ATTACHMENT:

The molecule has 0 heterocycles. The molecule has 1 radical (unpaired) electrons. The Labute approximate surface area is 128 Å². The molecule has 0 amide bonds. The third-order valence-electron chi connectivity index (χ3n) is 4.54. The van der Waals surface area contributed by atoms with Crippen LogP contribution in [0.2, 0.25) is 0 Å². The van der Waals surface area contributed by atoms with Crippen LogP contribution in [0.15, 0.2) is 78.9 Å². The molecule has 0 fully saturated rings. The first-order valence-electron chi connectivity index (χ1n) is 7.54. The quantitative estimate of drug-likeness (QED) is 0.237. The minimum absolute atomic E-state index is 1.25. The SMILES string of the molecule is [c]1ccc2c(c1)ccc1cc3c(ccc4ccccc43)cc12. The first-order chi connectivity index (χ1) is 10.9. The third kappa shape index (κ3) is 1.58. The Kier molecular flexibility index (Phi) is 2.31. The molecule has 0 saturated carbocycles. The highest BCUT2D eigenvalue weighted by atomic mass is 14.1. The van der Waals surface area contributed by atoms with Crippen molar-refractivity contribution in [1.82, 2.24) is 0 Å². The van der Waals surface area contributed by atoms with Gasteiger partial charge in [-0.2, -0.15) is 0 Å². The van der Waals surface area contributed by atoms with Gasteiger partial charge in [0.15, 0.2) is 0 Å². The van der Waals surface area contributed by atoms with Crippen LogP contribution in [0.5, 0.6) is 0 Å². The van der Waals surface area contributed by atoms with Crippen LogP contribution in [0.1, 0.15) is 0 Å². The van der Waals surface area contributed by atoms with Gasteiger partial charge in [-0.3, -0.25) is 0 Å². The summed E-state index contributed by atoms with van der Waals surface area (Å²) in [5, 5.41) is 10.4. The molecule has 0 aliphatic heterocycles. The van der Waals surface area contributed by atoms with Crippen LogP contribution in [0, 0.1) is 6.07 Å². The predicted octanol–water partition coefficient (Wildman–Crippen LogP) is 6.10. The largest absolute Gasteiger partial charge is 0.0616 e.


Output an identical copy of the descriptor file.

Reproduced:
The molecule has 0 heterocycles. The molecule has 1 radical (unpaired) electrons. The Labute approximate surface area is 128 Å². The molecule has 0 amide bonds. The third-order valence-electron chi connectivity index (χ3n) is 4.54. The van der Waals surface area contributed by atoms with Crippen LogP contribution in [0.2, 0.25) is 0 Å². The van der Waals surface area contributed by atoms with Crippen LogP contribution in [0.15, 0.2) is 78.9 Å². The molecule has 0 fully saturated rings. The first-order valence-electron chi connectivity index (χ1n) is 7.54. The quantitative estimate of drug-likeness (QED) is 0.237. The minimum absolute atomic E-state index is 1.25. The SMILES string of the molecule is [c]1ccc2c(c1)ccc1cc3c(ccc4ccccc43)cc12. The first-order chi connectivity index (χ1) is 10.9. The third kappa shape index (κ3) is 1.58. The Kier molecular flexibility index (Phi) is 2.31. The molecule has 0 saturated carbocycles. The highest BCUT2D eigenvalue weighted by atomic mass is 14.1. The van der Waals surface area contributed by atoms with Crippen molar-refractivity contribution in [1.82, 2.24) is 0 Å². The van der Waals surface area contributed by atoms with Gasteiger partial charge in [-0.2, -0.15) is 0 Å². The van der Waals surface area contributed by atoms with Gasteiger partial charge in [0.15, 0.2) is 0 Å². The van der Waals surface area contributed by atoms with Crippen LogP contribution in [0.5, 0.6) is 0 Å². The van der Waals surface area contributed by atoms with Crippen LogP contribution in [0.1, 0.15) is 0 Å². The van der Waals surface area contributed by atoms with Gasteiger partial charge in [-0.3, -0.25) is 0 Å². The summed E-state index contributed by atoms with van der Waals surface area (Å²) in [5, 5.41) is 10.4. The molecule has 0 aliphatic heterocycles. The van der Waals surface area contributed by atoms with Crippen LogP contribution in [0, 0.1) is 6.07 Å². The predicted octanol–water partition coefficient (Wildman–Crippen LogP) is 6.10. The largest absolute Gasteiger partial charge is 0.0616 e.